“Karolina’s actually quite talkative and she smiles a lot, she has a very good personality. It’s been really nice.
“I’m happy to be back coaching because of all the things I do, this is what I like the most. To be out there on the court, coaching and making people play better.”
Pliskova, a runner-up at the US Open in 2016, has made a solid start to her campaign this fortnight, defeating Zarina Diyas and Ana Bogdan in straight sets to set up a third round against Sofia Kenin.
The Czech former world No.1 is pleased with the time she’s spent with Martinez so far.
“It's working pretty well actually," said Pliskova after her opening round win. Also, I need some Spanish drills a little bit. That's what we did for last few days."
“I feel much better after some intense practice. She just loves to play tennis, to play a lot of tennis. Actually we use every minute of practice that we have, which is good.”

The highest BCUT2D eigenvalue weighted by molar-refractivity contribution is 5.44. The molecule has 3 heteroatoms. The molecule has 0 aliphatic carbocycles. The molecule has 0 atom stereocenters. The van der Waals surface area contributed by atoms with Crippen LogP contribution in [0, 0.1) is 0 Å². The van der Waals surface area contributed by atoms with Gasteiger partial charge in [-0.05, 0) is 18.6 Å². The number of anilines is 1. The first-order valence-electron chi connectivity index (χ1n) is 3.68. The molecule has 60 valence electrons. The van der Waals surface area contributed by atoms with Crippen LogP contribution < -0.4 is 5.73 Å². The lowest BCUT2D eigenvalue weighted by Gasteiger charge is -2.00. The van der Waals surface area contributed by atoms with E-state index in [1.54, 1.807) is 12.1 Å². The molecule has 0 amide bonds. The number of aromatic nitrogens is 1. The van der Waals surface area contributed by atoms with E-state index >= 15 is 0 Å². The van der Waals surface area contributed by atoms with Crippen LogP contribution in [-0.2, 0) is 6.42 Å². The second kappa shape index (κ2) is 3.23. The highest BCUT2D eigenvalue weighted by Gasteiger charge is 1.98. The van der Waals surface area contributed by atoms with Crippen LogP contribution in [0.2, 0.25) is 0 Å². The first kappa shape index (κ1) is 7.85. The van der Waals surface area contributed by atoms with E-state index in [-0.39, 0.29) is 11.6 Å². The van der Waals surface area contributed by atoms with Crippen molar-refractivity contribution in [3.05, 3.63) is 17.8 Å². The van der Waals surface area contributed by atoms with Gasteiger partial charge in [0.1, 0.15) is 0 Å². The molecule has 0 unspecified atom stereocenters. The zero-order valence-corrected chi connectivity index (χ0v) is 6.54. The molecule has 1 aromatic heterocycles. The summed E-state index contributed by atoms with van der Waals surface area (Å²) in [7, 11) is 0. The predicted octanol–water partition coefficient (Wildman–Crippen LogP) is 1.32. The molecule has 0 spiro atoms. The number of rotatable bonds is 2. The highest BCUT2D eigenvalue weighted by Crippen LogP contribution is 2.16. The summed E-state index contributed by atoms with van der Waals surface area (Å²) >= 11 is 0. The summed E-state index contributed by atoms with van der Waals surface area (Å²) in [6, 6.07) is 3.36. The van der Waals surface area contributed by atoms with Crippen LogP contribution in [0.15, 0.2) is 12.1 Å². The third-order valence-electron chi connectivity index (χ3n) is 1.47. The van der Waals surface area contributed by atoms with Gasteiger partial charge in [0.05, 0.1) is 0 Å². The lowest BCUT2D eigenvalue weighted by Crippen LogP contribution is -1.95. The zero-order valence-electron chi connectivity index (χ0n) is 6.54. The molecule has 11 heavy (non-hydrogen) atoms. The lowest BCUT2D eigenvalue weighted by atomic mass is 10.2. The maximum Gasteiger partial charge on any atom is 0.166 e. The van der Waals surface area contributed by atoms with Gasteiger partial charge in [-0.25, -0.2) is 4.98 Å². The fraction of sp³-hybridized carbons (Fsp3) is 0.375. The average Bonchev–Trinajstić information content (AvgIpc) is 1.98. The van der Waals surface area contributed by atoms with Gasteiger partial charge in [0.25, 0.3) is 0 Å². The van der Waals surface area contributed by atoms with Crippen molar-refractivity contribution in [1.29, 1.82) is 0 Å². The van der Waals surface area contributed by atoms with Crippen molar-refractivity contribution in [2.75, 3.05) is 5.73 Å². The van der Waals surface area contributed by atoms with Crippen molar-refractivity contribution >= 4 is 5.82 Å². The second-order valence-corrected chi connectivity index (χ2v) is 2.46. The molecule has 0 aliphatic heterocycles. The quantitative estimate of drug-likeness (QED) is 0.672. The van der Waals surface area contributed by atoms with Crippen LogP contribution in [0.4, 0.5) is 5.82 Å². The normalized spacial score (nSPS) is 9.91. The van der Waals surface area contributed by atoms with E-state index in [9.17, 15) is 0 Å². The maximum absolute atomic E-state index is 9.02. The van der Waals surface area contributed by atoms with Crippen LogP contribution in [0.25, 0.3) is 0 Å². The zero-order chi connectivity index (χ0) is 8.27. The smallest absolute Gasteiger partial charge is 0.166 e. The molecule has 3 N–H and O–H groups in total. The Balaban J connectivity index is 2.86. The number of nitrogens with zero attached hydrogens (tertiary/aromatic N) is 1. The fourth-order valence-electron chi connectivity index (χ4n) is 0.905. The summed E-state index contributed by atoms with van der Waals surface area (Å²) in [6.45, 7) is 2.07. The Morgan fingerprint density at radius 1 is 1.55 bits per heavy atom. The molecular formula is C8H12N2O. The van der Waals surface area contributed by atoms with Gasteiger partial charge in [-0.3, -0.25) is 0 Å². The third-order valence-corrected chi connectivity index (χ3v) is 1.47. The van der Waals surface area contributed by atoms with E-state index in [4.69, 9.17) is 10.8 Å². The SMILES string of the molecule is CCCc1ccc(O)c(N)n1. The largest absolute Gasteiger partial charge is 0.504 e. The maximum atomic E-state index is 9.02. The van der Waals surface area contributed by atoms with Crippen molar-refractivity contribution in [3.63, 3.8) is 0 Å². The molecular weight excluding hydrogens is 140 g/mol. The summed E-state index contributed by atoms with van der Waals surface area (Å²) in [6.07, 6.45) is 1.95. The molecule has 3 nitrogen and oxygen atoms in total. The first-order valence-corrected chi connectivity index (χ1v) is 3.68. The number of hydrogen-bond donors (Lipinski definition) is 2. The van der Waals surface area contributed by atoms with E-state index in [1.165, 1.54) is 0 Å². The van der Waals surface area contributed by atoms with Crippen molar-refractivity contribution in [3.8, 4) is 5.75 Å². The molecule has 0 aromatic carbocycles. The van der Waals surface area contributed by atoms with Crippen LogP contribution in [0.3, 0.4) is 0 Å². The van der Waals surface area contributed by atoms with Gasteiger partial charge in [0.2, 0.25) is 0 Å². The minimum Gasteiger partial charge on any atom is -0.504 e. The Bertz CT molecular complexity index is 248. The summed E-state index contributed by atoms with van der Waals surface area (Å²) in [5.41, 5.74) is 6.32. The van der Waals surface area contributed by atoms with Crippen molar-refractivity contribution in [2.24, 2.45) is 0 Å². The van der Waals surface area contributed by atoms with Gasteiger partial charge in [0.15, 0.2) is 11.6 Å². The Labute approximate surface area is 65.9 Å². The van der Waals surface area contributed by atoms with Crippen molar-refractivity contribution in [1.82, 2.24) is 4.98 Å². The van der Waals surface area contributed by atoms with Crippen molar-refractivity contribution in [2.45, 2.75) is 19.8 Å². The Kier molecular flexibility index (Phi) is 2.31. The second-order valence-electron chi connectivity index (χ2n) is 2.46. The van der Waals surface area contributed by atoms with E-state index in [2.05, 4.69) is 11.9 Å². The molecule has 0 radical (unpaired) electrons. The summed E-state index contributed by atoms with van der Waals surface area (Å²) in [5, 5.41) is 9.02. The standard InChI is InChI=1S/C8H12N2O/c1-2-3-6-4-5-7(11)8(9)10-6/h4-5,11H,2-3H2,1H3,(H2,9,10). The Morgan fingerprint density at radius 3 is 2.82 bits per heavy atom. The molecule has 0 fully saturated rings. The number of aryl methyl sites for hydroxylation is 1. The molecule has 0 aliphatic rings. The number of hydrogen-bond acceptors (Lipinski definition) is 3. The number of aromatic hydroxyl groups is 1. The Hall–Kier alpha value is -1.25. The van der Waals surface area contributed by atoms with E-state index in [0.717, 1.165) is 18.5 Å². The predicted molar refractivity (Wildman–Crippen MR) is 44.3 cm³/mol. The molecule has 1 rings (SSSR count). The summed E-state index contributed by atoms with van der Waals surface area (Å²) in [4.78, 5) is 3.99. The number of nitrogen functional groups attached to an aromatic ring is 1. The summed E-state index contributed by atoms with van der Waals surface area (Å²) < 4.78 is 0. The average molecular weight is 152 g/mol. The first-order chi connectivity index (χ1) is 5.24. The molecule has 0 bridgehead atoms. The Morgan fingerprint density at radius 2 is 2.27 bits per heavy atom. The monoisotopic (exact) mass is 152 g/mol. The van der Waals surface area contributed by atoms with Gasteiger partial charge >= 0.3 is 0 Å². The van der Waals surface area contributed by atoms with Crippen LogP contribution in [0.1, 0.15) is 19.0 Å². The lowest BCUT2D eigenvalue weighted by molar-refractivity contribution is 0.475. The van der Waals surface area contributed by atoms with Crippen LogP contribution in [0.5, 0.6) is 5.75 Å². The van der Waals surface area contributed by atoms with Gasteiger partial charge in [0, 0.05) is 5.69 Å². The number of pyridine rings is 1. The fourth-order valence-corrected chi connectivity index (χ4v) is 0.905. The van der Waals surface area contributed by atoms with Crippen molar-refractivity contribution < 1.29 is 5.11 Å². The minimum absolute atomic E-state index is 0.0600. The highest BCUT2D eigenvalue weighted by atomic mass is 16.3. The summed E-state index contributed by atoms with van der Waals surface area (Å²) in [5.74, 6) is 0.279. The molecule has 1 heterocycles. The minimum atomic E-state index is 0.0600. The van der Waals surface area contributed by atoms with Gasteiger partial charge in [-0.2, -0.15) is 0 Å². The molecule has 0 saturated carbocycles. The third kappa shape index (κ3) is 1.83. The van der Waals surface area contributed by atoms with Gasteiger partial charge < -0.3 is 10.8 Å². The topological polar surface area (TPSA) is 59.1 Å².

“Also they are both [Martinez and Stubbs] so much positive. We don't have people like this in Czech, that's why it was an option for me.”
Indeed positivity is the bedrock of the Spaniard’s coaching philosophy. That and communication.
“The first thing I told her when I was going to come here – because I spoke to Rennae and she told me a lot of things so Karolina’s like ‘oh, you probably know everything about me’, and I said ‘No, I know some things but I’m not going to let you off the hook that easy because you’re going to tell me and for me to be able to help you the most, I want you to be open and tell me what’s going on and tell me everything, and that’s when I’m going to be able to help you’,” recounts Martinez.